Obama aides took to Twitter and the airwaves this week to point out what they called the hypocrisy from Republicans and from Trump himself.

“Times change. In 13, Speaker asks Obama how: ‘justification comports with exclusive authority of Cong authorization'” tweeted Ben Rhodes, a deputy national security adviser under Obama.

Tommy Vietor, former spokesman for the Obama National Security Council, sent out Trump’s tweet demanding Obama get congressional approval. “What will we get for bombing Syria besides more debt and a possible long term conflict? Obama needs Congressional approval,” the businessman tweeted in 2013.

Now president, Trump ordered the missile strikes on Thursday without seeking approval from Congress. This followed Tuesday’s chemical attack on the town of Khan Sheikhoun, which killed 87 people, including 31 children. U.S. officials said they feel confident Syrian President Bashar Assad’s government was responsible.

The U.S. strikes hit the government-controlled Shayrat air base in central Syria, where U.S. officials say the Syrian military planes that dropped the chemicals had taken off.

In a statement issued the day of the chemical weapons attack, Trump said, “President Obama said in 2012 that he would establish a ‘red line’ against the use of chemical weapons and then did nothing.”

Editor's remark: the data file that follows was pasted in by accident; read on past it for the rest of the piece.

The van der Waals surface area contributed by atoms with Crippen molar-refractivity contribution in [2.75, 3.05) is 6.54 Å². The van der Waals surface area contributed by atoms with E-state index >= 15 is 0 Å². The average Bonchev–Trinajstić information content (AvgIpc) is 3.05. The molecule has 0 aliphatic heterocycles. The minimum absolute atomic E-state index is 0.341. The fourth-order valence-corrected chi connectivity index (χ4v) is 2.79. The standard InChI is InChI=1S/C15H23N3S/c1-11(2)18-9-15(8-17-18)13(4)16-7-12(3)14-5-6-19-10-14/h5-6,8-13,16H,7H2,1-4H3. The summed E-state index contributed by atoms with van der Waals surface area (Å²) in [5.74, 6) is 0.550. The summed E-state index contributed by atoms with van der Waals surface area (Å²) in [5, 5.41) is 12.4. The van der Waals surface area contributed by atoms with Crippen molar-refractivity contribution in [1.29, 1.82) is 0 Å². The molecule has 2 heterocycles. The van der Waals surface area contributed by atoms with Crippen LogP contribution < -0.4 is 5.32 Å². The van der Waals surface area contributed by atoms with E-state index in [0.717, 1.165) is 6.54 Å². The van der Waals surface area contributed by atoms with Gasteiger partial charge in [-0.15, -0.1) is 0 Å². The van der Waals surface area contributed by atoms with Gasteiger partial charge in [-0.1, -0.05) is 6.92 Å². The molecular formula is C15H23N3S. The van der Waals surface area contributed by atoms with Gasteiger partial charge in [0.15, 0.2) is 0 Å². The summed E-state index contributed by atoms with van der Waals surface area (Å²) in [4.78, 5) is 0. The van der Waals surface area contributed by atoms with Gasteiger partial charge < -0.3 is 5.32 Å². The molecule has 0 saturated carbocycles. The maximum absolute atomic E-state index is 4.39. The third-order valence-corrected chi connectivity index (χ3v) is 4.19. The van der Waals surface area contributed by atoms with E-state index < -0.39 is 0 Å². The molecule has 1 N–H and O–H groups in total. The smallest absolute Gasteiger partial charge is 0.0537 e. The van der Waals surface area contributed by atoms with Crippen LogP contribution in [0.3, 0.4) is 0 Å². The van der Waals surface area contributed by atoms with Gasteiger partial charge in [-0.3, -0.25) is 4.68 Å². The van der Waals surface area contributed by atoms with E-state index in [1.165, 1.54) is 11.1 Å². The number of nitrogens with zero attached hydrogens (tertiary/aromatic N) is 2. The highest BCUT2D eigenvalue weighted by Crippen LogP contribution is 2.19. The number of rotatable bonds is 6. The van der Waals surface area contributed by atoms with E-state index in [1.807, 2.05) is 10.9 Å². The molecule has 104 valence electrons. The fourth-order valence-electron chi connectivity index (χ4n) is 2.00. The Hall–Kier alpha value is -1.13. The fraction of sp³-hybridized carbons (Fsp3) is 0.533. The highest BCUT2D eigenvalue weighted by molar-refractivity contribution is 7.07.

Obama had threatened Assad with military action after an earlier chemical weapons attack killed hundreds outside Damascus. Obama had declared the use of such weapons a “red line.” At the time, several American ships in the Mediterranean were poised to launch missiles, only for Obama to abruptly pull back after key U.S. ally Britain and the U.S. Congress balked at his plan.

He opted instead for a Russian-backed plan that was supposed to lead to the removal and elimination of Syria’s chemical weapons stockpiles.

“We had been reckoning with this for five years and there aren’t easy answers. And just to simply say, you know, ‘the president put up a red line and then didn’t act” is really insufficient in terms of making policy,” Richard Stengel, former undersecretary of state for public diplomacy, said on MSNBC’s “Morning Joe.”

No matter how the United States got to its first assault against the Assad government, what Trump does next is key, said Frederic C. Hof, director of the Atlantic Council’s Rafik Hariri Center for the Middle East. He served as special adviser for transition in Syria in the Obama administration and was the special coordinator for regional affairs in the State Department’s Office of the Special Envoy for Middle East Peace.

Assad “may think he has the same option he took in September 2013: set the chemicals to the side and return to barrel bombs, gravity bombs, artillery shells, missiles, and mortar rounds against civilians in their homes, hospitals, marketplaces, and schools,” Hof said in a post on the Atlantic Council’s website. “If this is what he does and if he does it unopposed the military strikes of April 6, 2017 will go down in history as a useless, empty gesture.”